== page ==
Monday, 15 June 2009

Day Laborer Wage Clinic redresses abuse of immigrant employment rights

A legal services organization in the United States encountered a serious access to justice issue involving its immigrant population. The legal aid attorneys discovered that there was a street in a major city where immigrants gathered daily to be "picked up" in trucks by employers to do landscaping, construction work and housekeeping chores.

In spite of the fact that United States laws require employers to pay at least a minimum wage regardless of whether a worker is in the country legally, employers often refused to pay these day laborers the wages they had earned. Due to a combination of factors, including ignorance of their legal rights and fear of threatened deportation if they complained, many of these immigrants simply did nothing and allowed their employers to benefit from their work, without having to pay for it.

In response to this gross inequity, the legal service organization opened a Day Laborer Wage Clinic and called upon the local bar association for assistance in staffing it. With the help of volunteers, pro bono lawyers and paralegals, the Clinic is open one night a week where immigrants, primarily non-English speaking, can come without any appointment for assistance in enforcing their employment rights and in obtaining the wages illegally withheld by their employers.

Employers are quickly learning of the existence of the Day Laborer Wage Clinic and that its legal aid and pro bono attorneys, paralegals, and interpreters will not tolerate the abuse of immigrant employment rights.

Posted by Patricia Blair
IBA Pro bono and Access to Justice Committee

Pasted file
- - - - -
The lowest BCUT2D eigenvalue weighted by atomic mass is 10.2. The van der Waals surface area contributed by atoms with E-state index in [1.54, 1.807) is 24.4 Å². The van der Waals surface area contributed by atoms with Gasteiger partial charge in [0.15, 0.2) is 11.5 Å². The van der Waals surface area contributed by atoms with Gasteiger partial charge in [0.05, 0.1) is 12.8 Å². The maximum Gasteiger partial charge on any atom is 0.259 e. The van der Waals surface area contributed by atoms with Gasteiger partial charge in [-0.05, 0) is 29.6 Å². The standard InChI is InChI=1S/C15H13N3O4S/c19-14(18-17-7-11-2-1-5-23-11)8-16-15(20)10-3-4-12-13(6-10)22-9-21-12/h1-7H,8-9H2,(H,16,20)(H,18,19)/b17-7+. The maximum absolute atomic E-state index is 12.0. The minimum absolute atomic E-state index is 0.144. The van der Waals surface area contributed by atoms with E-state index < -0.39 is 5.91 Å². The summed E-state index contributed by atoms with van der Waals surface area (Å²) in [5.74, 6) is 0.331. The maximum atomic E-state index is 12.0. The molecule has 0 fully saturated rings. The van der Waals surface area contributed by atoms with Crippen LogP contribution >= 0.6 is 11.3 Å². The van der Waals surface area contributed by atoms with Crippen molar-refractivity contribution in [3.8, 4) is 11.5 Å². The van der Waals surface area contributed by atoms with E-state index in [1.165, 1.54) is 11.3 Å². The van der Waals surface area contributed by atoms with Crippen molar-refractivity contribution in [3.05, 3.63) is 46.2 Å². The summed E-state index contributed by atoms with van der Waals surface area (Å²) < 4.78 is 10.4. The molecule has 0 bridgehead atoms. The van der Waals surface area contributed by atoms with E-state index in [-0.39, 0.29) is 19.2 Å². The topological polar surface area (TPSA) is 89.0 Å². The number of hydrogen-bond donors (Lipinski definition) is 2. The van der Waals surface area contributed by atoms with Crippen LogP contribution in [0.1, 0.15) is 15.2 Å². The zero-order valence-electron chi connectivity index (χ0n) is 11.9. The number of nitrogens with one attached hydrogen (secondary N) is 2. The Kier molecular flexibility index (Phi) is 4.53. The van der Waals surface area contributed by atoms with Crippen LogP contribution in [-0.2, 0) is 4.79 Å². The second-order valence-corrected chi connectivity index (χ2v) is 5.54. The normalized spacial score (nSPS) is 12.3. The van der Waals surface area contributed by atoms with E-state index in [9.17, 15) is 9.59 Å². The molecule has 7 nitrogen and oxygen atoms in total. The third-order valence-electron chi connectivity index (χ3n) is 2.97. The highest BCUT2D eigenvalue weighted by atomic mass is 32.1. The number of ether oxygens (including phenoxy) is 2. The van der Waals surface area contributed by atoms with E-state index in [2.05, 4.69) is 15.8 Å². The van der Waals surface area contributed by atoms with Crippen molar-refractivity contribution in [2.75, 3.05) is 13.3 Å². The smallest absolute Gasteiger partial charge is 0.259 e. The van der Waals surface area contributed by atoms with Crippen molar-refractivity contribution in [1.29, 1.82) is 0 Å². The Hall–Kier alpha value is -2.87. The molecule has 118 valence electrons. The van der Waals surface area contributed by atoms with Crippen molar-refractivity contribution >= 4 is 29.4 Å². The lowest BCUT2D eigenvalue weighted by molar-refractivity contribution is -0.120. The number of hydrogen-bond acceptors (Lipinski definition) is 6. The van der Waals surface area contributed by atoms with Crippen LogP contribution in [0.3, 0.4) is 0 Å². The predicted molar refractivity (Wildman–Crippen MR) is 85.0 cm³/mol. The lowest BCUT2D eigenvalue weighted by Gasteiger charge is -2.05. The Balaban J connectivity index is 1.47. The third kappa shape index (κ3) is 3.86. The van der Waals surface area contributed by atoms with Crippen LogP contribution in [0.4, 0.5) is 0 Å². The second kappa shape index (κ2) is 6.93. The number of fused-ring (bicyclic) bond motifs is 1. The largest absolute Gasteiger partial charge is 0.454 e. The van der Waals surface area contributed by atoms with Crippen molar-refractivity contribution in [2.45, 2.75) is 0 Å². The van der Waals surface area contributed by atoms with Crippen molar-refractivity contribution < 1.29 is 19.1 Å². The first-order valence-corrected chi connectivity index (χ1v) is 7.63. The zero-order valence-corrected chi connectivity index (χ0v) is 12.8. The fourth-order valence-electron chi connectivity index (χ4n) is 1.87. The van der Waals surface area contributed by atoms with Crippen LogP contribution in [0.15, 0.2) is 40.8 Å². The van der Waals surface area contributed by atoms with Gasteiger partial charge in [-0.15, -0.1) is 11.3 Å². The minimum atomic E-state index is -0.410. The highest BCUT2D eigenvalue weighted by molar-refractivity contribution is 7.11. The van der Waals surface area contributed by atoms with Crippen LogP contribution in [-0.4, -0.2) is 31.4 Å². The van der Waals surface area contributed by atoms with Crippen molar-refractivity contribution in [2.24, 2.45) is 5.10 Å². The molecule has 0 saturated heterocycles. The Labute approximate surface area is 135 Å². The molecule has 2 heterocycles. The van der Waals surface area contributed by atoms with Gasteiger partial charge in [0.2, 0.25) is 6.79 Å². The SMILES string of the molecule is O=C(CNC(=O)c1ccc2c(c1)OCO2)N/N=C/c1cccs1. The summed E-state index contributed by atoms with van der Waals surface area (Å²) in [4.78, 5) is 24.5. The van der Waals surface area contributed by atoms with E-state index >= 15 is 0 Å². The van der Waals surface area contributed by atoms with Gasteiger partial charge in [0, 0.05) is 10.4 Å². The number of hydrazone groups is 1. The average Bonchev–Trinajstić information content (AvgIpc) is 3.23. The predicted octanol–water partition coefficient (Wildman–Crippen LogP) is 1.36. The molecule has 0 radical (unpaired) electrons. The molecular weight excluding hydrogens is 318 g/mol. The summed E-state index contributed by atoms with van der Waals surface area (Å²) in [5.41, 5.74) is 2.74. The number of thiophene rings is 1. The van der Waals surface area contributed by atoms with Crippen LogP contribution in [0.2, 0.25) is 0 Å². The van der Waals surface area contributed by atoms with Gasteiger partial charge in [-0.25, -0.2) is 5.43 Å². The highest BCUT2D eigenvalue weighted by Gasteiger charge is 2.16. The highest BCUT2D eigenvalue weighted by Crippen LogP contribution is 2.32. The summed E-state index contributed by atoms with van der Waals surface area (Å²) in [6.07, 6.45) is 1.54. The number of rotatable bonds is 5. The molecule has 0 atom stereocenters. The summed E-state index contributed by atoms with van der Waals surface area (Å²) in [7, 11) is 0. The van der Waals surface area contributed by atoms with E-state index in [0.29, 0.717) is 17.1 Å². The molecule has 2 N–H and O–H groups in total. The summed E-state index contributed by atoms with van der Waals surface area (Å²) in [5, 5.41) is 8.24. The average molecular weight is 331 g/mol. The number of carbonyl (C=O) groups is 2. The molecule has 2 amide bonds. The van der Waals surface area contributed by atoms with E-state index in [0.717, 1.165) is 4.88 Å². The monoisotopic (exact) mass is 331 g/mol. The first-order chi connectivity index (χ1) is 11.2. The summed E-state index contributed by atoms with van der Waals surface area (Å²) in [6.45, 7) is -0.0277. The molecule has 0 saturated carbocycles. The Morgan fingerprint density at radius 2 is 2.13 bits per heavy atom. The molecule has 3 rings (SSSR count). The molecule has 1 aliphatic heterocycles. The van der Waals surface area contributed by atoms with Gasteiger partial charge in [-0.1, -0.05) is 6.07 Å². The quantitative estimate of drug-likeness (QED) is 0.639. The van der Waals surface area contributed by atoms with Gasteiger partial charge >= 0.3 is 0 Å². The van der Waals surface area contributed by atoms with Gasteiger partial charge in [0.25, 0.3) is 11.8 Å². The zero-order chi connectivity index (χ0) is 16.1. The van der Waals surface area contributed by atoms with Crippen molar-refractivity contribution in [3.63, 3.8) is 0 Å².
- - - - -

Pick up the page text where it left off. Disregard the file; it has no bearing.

1. I believe the clinic referenced operates out of Stamford Connecticut and is run by Connecticut Legal Services.

  2. It is very important not only to guarantee legal aid for those in good health, but to grant legal aid to users who are either unable, impaired or having a chronic disease that might become an impediment to a fair presentation before an authority or a court of justice. I have some experience with persons with hearing defficiencies or deaf people who happened to be immigrants and I have encountered some of the problems that might arise when an interpreter is not present. It is very essential in police hearings or in connection with a presentation before a committee or an official agency. In other cases of informative character it is always a good idea to have an interpreter/ a sign language specialist who can pass the information from the representative of the public on to the handicapped applicant who very often has a language problem in relation to the language of the country of residence. These services should remain for free for the handicapped and immigrants and they are regulated as such in Scandinavia. The relation between the legal represenative and a handicapped who at the same time is immigrant is very important to be established on the basis of mutual trust and empathy. Discrimination can often arise when the two actors are not communicating at the same level. They should communicate as equal individuals and not as parent and child.
    Best regards,

  3. The clinic referred to in the article is the Stamford Day Laborer Wage Clinic, a project of Connecticut Legal Services, Inc. The clinic began in 2007 and operates the second and fourth Wednesday of each month from 6pm to 8pm. We see anywhere from 15-35 workers per clinic. Community Volunteer interpreters are paired with volunteer paralegals, law students and attorneys to work with individual workers. Not only do pro bono attorneys help out at the clinic, they have provided a variety of other services including:preparing mechanics liens, representing the workers in small claims court and taking some of the cases with larger damages and/or multiple employees to federal court.

    We are hoping to enlist the aid of collection attorneys to help us collect unpaid judgements.

    If you have any questions about the operation of the clinic or would like to volunteer, please contact:

    Nadine Nevins, Managing Attorney
    Connecticut Legal Services, Inc.
    211 State Street
    Bridgeport, CT 06604